People rely on one another in fundamental ways, but cooperation in groups can be fragile. Every day, we face tensions between acting in a socially responsible manner and following our own self-interest. These situations are called social dilemmas and they come in varying shades of subtlety, from littering and eBay to overpopulation and climate change. Overcoming these dilemmas can make all the difference, especially for marginalised groups such as pastoralists – people who make their living from herding animals.
Pastoralists use about a quarter of the world’s land for grazing their herds. Nowadays, all over the world, governments are privatising many of their pastures, and so herders must work together in increasingly fragmented places.
We wanted to learn how groups of Saami reindeer herders living in Norway’s Arctic Circle worked together. Our study, just published in the journal Human Ecology, found that cooperation pivoted around the ‘siida’: a group of herders—often family members—sharing pastures and migration routes. Smaller siidas were more cooperative, but the presence of closer family members did not affect cooperation.
While interviewing the reindeer herders, we gave them vouchers for five litres of petrol and asked how much of it they wanted to contribute to their siida. The amount they’d receive in return depended not only on how much they chose to give but also on how much everyone else in their group gave.
This economic situation is known as a public goods game. A public good is any resource (or ‘good’) that’s open for anyone to access without diminishing through use. This blog post, for example, is a public good. Your enjoyment (or otherwise) of it doesn’t stop anyone else from reading.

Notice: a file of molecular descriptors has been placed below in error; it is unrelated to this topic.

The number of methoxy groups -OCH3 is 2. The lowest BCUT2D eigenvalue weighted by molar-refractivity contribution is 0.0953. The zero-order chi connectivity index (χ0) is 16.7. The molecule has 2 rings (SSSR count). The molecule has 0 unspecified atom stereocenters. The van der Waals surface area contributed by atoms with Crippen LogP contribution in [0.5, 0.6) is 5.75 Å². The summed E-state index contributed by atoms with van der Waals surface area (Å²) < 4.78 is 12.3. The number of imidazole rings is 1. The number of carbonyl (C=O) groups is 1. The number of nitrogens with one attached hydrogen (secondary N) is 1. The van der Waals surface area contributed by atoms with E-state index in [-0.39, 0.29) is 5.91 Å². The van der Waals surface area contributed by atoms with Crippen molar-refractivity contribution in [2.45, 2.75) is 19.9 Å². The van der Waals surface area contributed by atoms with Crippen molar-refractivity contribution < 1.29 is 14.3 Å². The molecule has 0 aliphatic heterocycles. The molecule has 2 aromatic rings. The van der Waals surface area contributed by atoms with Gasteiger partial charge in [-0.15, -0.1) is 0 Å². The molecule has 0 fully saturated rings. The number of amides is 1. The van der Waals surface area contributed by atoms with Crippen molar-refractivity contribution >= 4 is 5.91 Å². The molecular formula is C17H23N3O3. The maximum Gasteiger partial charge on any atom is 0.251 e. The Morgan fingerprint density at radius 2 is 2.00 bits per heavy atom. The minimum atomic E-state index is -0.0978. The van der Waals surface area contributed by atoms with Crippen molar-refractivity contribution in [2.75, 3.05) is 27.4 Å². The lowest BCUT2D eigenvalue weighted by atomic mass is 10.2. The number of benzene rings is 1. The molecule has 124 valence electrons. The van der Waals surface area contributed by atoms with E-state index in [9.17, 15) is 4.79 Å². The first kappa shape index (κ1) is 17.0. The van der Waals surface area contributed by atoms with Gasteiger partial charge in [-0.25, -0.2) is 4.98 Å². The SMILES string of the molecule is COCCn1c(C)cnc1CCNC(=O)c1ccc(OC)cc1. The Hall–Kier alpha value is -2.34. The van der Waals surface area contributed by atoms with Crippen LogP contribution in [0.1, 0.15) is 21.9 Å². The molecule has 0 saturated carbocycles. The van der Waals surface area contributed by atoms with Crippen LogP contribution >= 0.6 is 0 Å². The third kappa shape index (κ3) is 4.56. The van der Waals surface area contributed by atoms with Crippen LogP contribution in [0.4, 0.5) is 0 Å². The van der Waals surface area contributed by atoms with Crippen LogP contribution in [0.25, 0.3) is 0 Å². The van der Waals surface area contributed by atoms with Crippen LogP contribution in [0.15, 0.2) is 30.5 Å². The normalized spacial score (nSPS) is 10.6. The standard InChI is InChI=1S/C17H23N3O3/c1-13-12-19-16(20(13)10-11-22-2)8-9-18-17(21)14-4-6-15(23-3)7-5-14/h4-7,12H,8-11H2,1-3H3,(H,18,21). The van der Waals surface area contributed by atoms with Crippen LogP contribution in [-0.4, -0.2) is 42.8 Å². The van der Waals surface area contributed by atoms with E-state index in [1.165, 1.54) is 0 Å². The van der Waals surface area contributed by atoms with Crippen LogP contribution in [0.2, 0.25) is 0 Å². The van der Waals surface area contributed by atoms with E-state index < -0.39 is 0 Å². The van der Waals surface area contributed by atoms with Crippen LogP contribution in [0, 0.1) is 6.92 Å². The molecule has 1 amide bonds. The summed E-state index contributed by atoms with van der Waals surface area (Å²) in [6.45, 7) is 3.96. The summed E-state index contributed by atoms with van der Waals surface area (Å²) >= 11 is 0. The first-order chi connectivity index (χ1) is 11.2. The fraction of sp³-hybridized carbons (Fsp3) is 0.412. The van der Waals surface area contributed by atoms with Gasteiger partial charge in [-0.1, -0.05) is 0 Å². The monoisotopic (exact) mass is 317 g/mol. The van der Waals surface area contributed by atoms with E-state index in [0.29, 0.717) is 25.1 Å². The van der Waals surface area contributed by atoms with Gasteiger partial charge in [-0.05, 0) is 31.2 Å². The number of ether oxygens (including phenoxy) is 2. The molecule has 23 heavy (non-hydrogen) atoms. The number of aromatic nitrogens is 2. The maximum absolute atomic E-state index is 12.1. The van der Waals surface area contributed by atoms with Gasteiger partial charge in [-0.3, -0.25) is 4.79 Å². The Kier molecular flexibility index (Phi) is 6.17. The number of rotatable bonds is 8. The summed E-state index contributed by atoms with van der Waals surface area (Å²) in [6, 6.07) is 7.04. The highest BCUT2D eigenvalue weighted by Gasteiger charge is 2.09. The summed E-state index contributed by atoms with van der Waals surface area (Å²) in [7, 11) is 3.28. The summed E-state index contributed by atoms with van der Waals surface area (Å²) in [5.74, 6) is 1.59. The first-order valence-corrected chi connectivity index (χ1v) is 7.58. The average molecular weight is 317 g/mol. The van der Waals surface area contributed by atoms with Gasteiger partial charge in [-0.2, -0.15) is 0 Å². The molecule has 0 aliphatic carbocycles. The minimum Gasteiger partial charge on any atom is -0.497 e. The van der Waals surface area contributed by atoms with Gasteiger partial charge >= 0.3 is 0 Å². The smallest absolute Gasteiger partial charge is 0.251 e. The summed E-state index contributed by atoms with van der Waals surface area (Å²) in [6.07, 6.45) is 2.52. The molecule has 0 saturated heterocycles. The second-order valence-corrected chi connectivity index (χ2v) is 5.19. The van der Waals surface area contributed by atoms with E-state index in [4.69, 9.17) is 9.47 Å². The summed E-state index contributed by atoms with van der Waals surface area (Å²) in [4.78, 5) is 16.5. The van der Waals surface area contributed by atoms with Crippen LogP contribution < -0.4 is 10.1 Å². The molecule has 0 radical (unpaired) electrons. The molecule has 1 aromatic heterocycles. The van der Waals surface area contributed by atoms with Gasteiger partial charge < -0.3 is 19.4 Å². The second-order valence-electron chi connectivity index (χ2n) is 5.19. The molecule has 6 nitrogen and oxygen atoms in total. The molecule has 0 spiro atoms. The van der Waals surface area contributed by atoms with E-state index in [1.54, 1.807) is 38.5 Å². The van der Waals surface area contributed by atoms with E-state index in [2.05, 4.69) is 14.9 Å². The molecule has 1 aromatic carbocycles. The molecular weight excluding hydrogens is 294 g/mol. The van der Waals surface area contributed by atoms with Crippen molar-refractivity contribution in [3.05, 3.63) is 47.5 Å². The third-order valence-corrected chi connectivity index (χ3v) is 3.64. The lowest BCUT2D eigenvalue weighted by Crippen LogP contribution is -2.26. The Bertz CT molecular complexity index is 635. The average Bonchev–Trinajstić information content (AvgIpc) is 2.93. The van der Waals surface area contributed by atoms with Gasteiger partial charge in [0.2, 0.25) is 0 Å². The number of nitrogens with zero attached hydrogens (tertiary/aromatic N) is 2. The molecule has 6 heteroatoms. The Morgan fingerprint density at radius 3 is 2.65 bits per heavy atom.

In a public goods game, a group of people choose how much of their money to share with everybody else. The experimenters increase whatever was donated to the group’s pot (we multiplied donations by 50 percent) and then distribute the final amount equally among all players, regardless of how much each person contributed.
This kind of experiment is very much a caricature of real-life dilemmas about how best to make decisions given how other people are behaving, but caricatures are helpful shortcuts to understanding cooperation – especially in places like Norway where everything costs a lot of money and learning how reindeer herders work together out in the pastures would require decades of observation (and a hardiness to the despair of winter that I probably can’t muster).
In theory, people make their donation decisions based on how much they expect to get back. In economic parlance, this is the ‘marginal per-capita return rate’. Groups with fewer members tend to have higher return rates and so they should donate more. This is what we found:
Smaller groups could expect to receive more in return for every litre they donated and this corresponded with larger donations in our experiments.
We also asked people about how often they took part in a set of activities – tasks like herding, slaughtering and making handcrafts (duodji, in the Northern Saami language). Herders directed most help towards their own siida, though helping people in other siidas wasn’t unknown. This makes sense, since siidas might rely on one another to repair shared fences or to separate reindeer when their herds mix.
The study is available to read for free here: http://dx.doi.org/10.1007/s10745-016-9848-3
For the overtly nerdy, we’ve also released our data and analysis code here: https://github.com/matthewgthomas/saami-pggs